Memorial Hospital: Zeroing In On the Right Zero Footprint Viewer

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 - Memorial Hospital
Memorial Hospital at Gulfport

Delivering key images, reports and patient data to the point of diagnosis and care is the Holy Grail of radiology and many other specialties today. Having the correct information for the patient at the right time for the radiologist or referring physician starts with having the right viewer.

Memorial Hospital at Gulfport in Mississippi has a vision for just that: Sectra UniView, a true zero-footprint web viewer that enables secure and easy access to medical images and related requests and reports from any location or device. It can provide referring physicians and other users with a single point of access to all information and multimedia stored in PACS. Being vendor-neutral, it can be used on different platforms and integrates with all leading EMR systems.

The need for a new viewer at Memorial emerged from a combination of growth and a need for speed and better and easier integration, says PACS Administrator Griff Van Dusen. Memorial has grown a lot in recent years, redesigning their healthcare delivery model and acquiring many physician groups. Growth surged during the rebuilding years post-Hurricane Katrina that hit the area in 2005. Licensed for 412 beds, Memorial is a Level II trauma center and one of the most comprehensive healthcare systems on the Mississippi Gulf Coast, including satellite outpatient diagnostic and rehabilitation centers and more than 95 Memorial Physician Clinics across three coastal counties of Mississippi.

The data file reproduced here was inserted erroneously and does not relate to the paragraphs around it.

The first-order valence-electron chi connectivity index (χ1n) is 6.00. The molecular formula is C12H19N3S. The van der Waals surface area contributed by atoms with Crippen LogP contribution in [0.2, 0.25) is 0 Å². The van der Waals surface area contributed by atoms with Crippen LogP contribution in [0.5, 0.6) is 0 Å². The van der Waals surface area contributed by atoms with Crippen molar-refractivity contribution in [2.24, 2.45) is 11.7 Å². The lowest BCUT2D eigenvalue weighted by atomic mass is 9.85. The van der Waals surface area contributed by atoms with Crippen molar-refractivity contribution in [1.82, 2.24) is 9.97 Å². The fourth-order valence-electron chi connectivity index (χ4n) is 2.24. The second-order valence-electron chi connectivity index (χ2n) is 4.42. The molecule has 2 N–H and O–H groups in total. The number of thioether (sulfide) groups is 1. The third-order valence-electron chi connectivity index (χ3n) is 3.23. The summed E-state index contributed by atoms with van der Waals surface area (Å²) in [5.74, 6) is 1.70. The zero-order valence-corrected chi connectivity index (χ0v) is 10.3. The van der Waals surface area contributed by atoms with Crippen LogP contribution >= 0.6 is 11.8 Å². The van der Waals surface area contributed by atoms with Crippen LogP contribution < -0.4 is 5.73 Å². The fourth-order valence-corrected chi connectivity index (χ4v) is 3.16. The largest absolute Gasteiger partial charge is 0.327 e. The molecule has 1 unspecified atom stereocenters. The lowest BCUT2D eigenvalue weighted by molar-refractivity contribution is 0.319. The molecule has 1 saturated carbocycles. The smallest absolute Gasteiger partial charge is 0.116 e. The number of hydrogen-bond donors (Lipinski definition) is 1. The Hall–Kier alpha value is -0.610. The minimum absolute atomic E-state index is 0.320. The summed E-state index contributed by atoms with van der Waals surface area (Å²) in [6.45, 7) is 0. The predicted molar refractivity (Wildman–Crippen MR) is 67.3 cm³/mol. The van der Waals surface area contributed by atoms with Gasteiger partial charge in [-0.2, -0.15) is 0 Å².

Memorial has utilized Sectra Enterprise Image Management for 15 years. The system links three full-service imaging centers, as well as multiple clinics that utilize x-ray and ultrasound. Radiologists read remotely for the sites. Image access is immediate from any of the more than 95 locations, with referring physicians gaining easy access to images and reports via the viewer. When viewing reports, referring physicians click on a link the launches the study in the viewer.

Memorial is one of many Sectra users migrating from LiteView to UniView—at no cost to them. It’s also cost-efficient from an IT staffing perspective since it doesn’t require timely installs. And it comes at a good time for the hospital, Van Dusen says. “We’re always trying to make image access and viewing easier for all of our user types. This really does that. It’s a great product.”

UniView is part of the Sectra Enterprise Image Management infrastructure. It is safe and secure, with no patient data are cached on devices. It also supports clinical access control with patient lock, block and break glass functionality and both touch-based input and mouse and keyboard, for use on mobile devices or desktops and laptops.

The objective is easy and quick access to patient information. UniView’s enterprise-wide search capability allows users to search for information in a Google-like manner based on patient name, birth date and medical record number. Users have quick access to the information from any device.